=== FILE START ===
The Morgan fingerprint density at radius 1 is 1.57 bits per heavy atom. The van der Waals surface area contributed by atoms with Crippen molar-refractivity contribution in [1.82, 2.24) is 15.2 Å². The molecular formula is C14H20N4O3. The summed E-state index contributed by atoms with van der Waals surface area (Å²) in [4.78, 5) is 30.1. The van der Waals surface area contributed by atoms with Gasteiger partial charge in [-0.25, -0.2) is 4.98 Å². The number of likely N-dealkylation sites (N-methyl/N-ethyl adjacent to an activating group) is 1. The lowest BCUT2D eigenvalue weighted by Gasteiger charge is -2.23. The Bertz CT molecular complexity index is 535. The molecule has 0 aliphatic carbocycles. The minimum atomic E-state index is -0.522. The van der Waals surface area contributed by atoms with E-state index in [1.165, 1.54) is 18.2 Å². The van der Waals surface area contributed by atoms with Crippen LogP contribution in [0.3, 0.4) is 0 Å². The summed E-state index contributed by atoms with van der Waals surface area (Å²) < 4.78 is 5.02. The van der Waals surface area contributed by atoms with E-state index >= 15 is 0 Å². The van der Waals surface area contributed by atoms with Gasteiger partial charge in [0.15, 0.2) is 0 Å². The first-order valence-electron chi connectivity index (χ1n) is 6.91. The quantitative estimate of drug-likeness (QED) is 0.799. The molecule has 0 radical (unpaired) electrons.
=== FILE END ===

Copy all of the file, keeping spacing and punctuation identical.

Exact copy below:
The Morgan fingerprint density at radius 1 is 1.57 bits per heavy atom. The van der Waals surface area contributed by atoms with Crippen molar-refractivity contribution in [1.82, 2.24) is 15.2 Å². The molecular formula is C14H20N4O3. The summed E-state index contributed by atoms with van der Waals surface area (Å²) in [4.78, 5) is 30.1. The van der Waals surface area contributed by atoms with Gasteiger partial charge in [-0.25, -0.2) is 4.98 Å². The number of likely N-dealkylation sites (N-methyl/N-ethyl adjacent to an activating group) is 1. The lowest BCUT2D eigenvalue weighted by Gasteiger charge is -2.23. The Bertz CT molecular complexity index is 535. The molecule has 0 aliphatic carbocycles. The minimum atomic E-state index is -0.522. The van der Waals surface area contributed by atoms with E-state index in [1.165, 1.54) is 18.2 Å². The van der Waals surface area contributed by atoms with Crippen LogP contribution in [0.3, 0.4) is 0 Å². The summed E-state index contributed by atoms with van der Waals surface area (Å²) < 4.78 is 5.02. The van der Waals surface area contributed by atoms with E-state index >= 15 is 0 Å². The van der Waals surface area contributed by atoms with Gasteiger partial charge in [0.15, 0.2) is 0 Å². The first-order valence-electron chi connectivity index (χ1n) is 6.91. The quantitative estimate of drug-likeness (QED) is 0.799. The molecule has 0 radical (unpaired) electrons.